Terry Schmidt, a life dedicated to transforming brilliant ideas into commercial products, was the mind of some of the greatest innovations signed by Christie: meeting him and talking to him is an extraordinary experience to learn about the world of invention and design.
The fifty years of Terry Schmidt’s work focuses in particular on digital projection and RGB laser technology. Terry, Christie’s long-standing Chief Scientist, presents himself – like so many great innovators – as “a simple engineer who solves problems.”
It’s sufficient, however, to type his name on Google to appreciate the impressive number of patents registered in his name, patents that have earned him the nice title of “Christie’s grandfather of digital projection.” It’s difficult to find someone who has done more than he in transforming digital projection into the reliable, almost universal projection technology we know today. And it all happened because he says he wanted nothing more than to make everything he was working on work.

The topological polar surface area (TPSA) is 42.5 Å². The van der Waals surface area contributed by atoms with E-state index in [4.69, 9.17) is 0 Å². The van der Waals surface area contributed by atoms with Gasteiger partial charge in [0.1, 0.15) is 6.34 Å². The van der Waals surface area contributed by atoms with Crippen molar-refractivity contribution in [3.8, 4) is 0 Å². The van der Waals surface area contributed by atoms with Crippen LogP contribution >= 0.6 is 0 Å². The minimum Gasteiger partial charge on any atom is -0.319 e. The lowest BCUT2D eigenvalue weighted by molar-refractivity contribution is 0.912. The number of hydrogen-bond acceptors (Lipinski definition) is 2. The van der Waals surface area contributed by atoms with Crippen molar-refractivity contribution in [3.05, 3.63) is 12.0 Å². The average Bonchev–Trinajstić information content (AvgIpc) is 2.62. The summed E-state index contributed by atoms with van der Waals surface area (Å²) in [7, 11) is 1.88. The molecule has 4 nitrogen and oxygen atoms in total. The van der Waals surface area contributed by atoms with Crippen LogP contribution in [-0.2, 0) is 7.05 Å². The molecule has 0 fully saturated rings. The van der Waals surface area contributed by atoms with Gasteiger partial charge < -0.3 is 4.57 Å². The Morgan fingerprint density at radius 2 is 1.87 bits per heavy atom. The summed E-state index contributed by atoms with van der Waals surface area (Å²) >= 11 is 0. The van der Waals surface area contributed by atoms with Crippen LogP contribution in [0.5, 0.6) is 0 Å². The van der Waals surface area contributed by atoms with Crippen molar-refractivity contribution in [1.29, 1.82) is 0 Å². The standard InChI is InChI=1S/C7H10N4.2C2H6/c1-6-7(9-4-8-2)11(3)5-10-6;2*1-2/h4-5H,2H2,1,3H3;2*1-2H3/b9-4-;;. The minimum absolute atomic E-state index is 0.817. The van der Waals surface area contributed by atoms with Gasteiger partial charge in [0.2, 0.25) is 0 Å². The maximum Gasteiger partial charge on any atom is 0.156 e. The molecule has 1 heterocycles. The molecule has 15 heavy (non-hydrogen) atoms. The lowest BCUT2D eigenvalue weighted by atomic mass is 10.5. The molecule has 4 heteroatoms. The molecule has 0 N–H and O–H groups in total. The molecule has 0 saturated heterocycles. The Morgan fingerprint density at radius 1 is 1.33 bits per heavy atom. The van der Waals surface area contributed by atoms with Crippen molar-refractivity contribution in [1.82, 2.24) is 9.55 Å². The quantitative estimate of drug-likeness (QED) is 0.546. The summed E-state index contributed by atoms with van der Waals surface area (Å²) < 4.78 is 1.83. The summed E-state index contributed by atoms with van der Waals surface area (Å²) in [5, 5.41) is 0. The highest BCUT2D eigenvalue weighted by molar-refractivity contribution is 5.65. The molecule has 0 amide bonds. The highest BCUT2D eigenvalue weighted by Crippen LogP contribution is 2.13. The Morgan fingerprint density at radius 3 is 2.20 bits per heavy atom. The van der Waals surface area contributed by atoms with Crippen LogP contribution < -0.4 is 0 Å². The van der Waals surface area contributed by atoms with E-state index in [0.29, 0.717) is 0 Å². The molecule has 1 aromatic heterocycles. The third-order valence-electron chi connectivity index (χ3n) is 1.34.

For example, US patent 9,462,241B2, registered with Simon Guthrie, describes a way to connect the rapid activation/deactivation capabilities of a DLP chip with the speed with which solid-state light sources, such as LEDs and lasers, can increase or reduce power. Terry noticed that if he could get the two to work together harmoniously two things would happen: first, a reduction in the need for lighting power to achieve the same brightness as the image, because the DLP receives exactly the light it needs; furthermore, this first step would have made possible any other kind of intelligent “Terry solutions”, such as better black level performance, wider dynamic ranges and highly efficient color control. Many advances that today are widely taken for granted in Christie products are due to the inventiveness and pioneering work of Terry Schmidt.
Terry does not compromise on a concept: practical people must seek practical and commercial solutions.
“I never really liked the idea of plan, plan, plan, plan, plan executed” – he says – “because you rarely perform correctly the first time. I like to plan a little – not a lot – to build something, to see where its problems are, so to plan more and rebuild.”
Terry likes the challenges and the company of the people he works with: that’s why, at 71, he’s still in Christie and keeps his ability to intercept great ideas and design them, calmly and methodically, to develop and make them indispensable.
This post is also available in: Italian